Prasanna Venkatachalapathy Temple

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Prasanna Venkatachalapathy Temple
Gunaseelam temple (6).jpg
Gunaseelam Temple Gopuram
DeityPrasanna Venkatachalapathy (Vishnu)
StateTamil Nadu
Prasanna Venkatachalapathy Temple is located in Tamil Nadu
Prasanna Venkatachalapathy Temple
Location in Tamil Nadu
Geographic coordinates10°54′7.37″N 78°34′4.00″E / 10.9020472°N 78.5677778°E / 10.9020472; 78.5677778Coordinates: 10°54′7.37″N 78°34′4.00″E / 10.9020472°N 78.5677778°E / 10.9020472; 78.5677778
TypeDravidian architecture

Gunaseelam Vishnu Temple (Abhimana Sthalam) is a Hindu temple dedicated to Vishnu located 20 km (12 mi) from Trichy, in the South Indian state of Tamil Nadu. It is located on the banks of river Kollidam. A visit temple is believed to be a curative to the mentally challenged people, who are taken to the temple and kept in the temple premises for 48 days. At the end of the 48 days it is believed that their illness is cured by the grace of the presiding deity, Prasanna Venkatachalapathi. The temple has set up a mental health rehabilitation centre that has the official stamp of the Tamil Nadu Government license, the first of its kind in Tamil Nadu.

The temple has six daily rituals at various times from 6:30 a.m. to 8:30 p.m., and three yearly festivals on its calendar. The annual Brahmotsavam (prime festival) is an eleven-day festival attended by thousands of devotees from far and near. The temple is maintained by a hereditary executive trustee.


Stucco image of the temple

The name of the place Gunaseelam derives from "Gunam" (meaning cure) and "Seelam" (meaning place), meaning the place in which illness is cured. "Gunam" also means qualities and "seelam" also means "Assuming a lower position". Hence Gunaseelam is the place where Vishnu comes down and addresses the devotees problems from his heavenly position.[1]


Temple tank

In Bhavishyotra Puranam, one finds reference to the significance of this temple in Gunaseela Mahaatmiyam. Thaalpiya Maharishi along with his disciple Gunaseela Rishi once went to the Himalayas. On his way back, Gunaseela Rishi stayed back at Tirupathi and was so attracted to Lord Venkatachalapathy that he wanted the Lord to appear in Gunaseelam and bless the devotees. He came back, bathed in the Cauvery and undertook severe penance here in his ashram in Gunaseelam. Impressed with his sincerity, the Lord appeared before him along with Goddess and promised to remain here till the end of Kali Yugam. Pleased with the darshan of Prasanna Venkatachalapathy, Gunaseela Maharishi continued to offer his daily poojas to the lord from his ashram here. At the end of the Dwapara Yugam, the Gunaseela Maharishi's Guru wanted him to go to Naimisaaranyam. Gunaseela Rishi designated his young disciple to continue the daily poojas. However, floods in the Cauvery and dangerous animals in the forest led the disciple to flee the place and thus the poojas came to an abrupt end. The Lord decided to hide himself in a pit. After several years, Chola king Nyana Varma, who ruled this place with Uraiyur as the capital, used to visit Gunaseelam regularly. Every day, cowherds would milk the cows from near the pit and carry the milk all the way back to his court.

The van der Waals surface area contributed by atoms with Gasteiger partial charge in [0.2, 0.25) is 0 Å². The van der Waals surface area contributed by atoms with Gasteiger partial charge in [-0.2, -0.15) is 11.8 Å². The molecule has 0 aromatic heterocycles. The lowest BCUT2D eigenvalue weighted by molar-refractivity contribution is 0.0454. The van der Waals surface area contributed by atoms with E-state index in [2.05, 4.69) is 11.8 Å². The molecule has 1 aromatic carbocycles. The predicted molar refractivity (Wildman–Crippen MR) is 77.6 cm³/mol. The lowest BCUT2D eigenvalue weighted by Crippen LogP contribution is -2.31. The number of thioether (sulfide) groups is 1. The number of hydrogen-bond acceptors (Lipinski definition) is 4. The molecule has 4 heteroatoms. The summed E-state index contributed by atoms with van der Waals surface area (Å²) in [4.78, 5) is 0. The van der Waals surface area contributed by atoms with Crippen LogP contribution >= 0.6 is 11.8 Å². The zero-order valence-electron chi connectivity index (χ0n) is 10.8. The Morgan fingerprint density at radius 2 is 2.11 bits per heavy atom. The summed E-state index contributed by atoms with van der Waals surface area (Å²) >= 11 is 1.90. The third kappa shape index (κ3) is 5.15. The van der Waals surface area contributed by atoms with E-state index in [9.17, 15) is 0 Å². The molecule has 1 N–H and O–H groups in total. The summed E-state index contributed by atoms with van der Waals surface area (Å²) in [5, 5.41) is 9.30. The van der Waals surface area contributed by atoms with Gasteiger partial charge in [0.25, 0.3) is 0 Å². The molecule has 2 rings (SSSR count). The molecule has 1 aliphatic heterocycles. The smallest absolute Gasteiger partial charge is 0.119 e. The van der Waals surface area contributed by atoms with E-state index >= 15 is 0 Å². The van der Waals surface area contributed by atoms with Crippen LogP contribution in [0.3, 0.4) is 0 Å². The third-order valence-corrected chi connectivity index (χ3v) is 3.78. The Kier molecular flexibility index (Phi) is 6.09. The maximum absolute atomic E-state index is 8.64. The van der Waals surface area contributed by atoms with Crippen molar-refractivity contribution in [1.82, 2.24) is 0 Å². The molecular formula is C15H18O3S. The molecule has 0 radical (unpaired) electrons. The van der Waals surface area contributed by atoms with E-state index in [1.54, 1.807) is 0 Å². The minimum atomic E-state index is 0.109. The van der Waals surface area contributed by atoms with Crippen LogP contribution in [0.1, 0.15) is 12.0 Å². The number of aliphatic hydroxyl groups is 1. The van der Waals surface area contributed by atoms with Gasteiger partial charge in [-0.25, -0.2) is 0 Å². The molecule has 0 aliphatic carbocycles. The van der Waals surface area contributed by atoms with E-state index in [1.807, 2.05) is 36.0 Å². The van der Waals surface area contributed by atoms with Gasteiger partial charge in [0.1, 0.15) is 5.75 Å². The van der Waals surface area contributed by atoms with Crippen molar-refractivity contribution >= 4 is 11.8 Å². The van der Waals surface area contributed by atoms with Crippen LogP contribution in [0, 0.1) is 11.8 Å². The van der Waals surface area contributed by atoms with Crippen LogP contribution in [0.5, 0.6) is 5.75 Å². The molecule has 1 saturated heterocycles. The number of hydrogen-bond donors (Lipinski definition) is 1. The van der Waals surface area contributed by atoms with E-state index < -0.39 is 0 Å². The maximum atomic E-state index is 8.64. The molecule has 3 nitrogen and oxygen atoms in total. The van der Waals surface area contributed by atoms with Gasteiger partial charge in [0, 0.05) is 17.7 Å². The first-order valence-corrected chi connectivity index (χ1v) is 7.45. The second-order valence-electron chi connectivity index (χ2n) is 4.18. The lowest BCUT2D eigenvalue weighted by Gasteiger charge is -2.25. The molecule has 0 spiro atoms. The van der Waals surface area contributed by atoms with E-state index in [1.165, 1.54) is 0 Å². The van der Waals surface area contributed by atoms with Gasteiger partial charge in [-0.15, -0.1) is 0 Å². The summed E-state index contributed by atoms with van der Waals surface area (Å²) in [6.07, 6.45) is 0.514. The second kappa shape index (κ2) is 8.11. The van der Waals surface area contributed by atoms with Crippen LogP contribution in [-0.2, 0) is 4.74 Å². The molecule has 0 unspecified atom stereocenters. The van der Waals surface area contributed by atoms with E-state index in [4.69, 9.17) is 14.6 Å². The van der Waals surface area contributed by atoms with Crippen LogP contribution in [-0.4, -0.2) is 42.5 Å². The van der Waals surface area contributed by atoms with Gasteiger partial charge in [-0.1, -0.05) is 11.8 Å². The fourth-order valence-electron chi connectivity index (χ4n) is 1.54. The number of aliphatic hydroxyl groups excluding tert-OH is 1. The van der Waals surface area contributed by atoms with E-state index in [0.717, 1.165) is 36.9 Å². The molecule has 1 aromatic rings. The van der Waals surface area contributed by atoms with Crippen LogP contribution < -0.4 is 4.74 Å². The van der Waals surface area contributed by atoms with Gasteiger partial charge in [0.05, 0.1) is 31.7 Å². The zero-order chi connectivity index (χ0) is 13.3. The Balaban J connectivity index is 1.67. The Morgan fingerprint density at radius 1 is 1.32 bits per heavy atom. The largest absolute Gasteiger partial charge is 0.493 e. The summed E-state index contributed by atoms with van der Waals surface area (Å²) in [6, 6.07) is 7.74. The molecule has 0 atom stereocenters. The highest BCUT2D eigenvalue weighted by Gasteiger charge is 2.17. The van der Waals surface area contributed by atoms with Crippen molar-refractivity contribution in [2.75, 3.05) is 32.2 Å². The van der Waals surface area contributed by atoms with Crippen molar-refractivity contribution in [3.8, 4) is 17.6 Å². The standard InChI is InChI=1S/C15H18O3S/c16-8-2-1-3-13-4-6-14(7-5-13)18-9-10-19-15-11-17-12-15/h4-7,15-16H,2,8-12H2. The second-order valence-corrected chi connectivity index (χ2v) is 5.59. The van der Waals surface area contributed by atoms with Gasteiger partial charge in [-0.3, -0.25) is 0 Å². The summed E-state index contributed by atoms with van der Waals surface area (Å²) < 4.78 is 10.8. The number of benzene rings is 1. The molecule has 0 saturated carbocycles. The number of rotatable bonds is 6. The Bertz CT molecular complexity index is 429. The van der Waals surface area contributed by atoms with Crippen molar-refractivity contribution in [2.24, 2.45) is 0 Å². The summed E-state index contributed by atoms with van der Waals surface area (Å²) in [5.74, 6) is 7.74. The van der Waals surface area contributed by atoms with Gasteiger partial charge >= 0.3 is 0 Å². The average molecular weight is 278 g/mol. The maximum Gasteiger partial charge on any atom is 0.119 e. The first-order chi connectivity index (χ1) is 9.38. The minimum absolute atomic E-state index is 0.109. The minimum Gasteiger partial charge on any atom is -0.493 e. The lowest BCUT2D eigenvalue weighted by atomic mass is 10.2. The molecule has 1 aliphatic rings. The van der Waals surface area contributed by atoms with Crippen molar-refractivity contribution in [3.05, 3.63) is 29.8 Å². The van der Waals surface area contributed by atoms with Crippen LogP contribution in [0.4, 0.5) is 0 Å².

One day, to everyone's shock, the milk that was filled to the brim of the pot vanished all of a sudden. An invisible voice wanted the king to dissolve the pit by pouring milk. The king brought in his army and used thousands of litres of milk to complete this exercise. Once dissolved, Vaikunta Vasudevan is said to have appeared before the king as Prasanna Venkatesan. As per the king's wishes, the Lord agreed to remain here till the end of Kali Yugam and help fulfil all the prayers of the devotees, who visit this temple. Delighted at the darshan of Prasanna Venkatachalapathy, the king shifted from Uraiyur to Kallur, (this place was then called ‘Badra Chakra Pattinam’) near Gunaseelam and built the beautiful Gunaseelam temple and laid down the process of the daily poojas as directed by Prasanna Venkatesan. He also allocated a lot of land for the temple as well as funds to undertake the daily pooja formalities.[2][3]


Stucco image of the temple